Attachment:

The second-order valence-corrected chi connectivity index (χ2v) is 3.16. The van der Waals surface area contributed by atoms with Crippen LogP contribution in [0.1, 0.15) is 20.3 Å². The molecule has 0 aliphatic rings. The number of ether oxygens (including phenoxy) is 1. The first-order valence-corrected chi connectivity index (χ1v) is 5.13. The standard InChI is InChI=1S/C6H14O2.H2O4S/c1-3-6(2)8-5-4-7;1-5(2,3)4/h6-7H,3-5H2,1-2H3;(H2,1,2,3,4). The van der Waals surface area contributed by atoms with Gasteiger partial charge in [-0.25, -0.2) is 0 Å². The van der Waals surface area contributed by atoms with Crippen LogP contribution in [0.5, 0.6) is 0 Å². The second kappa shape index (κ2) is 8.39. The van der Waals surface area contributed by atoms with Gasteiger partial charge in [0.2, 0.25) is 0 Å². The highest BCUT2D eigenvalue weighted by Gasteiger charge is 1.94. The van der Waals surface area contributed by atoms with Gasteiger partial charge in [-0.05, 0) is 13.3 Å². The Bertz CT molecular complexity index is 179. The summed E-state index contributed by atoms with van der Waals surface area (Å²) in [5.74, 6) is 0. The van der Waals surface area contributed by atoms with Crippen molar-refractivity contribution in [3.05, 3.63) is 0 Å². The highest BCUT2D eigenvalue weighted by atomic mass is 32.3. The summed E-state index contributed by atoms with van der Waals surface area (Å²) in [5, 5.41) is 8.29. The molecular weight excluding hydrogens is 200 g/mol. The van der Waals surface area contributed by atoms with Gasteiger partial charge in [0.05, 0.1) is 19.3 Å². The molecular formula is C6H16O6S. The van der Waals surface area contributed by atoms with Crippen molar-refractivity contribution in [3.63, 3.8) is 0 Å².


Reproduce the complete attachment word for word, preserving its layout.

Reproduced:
The second-order valence-corrected chi connectivity index (χ2v) is 3.16. The van der Waals surface area contributed by atoms with Crippen LogP contribution in [0.1, 0.15) is 20.3 Å². The molecule has 0 aliphatic rings. The number of ether oxygens (including phenoxy) is 1. The first-order valence-corrected chi connectivity index (χ1v) is 5.13. The standard InChI is InChI=1S/C6H14O2.H2O4S/c1-3-6(2)8-5-4-7;1-5(2,3)4/h6-7H,3-5H2,1-2H3;(H2,1,2,3,4). The van der Waals surface area contributed by atoms with Gasteiger partial charge in [-0.25, -0.2) is 0 Å². The van der Waals surface area contributed by atoms with Crippen LogP contribution in [0.5, 0.6) is 0 Å². The second kappa shape index (κ2) is 8.39. The van der Waals surface area contributed by atoms with Gasteiger partial charge in [0.2, 0.25) is 0 Å². The highest BCUT2D eigenvalue weighted by Gasteiger charge is 1.94. The van der Waals surface area contributed by atoms with Gasteiger partial charge in [-0.05, 0) is 13.3 Å². The Bertz CT molecular complexity index is 179. The summed E-state index contributed by atoms with van der Waals surface area (Å²) in [5.74, 6) is 0. The van der Waals surface area contributed by atoms with Crippen molar-refractivity contribution in [3.05, 3.63) is 0 Å². The highest BCUT2D eigenvalue weighted by atomic mass is 32.3. The summed E-state index contributed by atoms with van der Waals surface area (Å²) in [5, 5.41) is 8.29. The molecular weight excluding hydrogens is 200 g/mol. The van der Waals surface area contributed by atoms with Gasteiger partial charge in [0.05, 0.1) is 19.3 Å². The molecular formula is C6H16O6S. The van der Waals surface area contributed by atoms with Crippen molar-refractivity contribution in [3.63, 3.8) is 0 Å².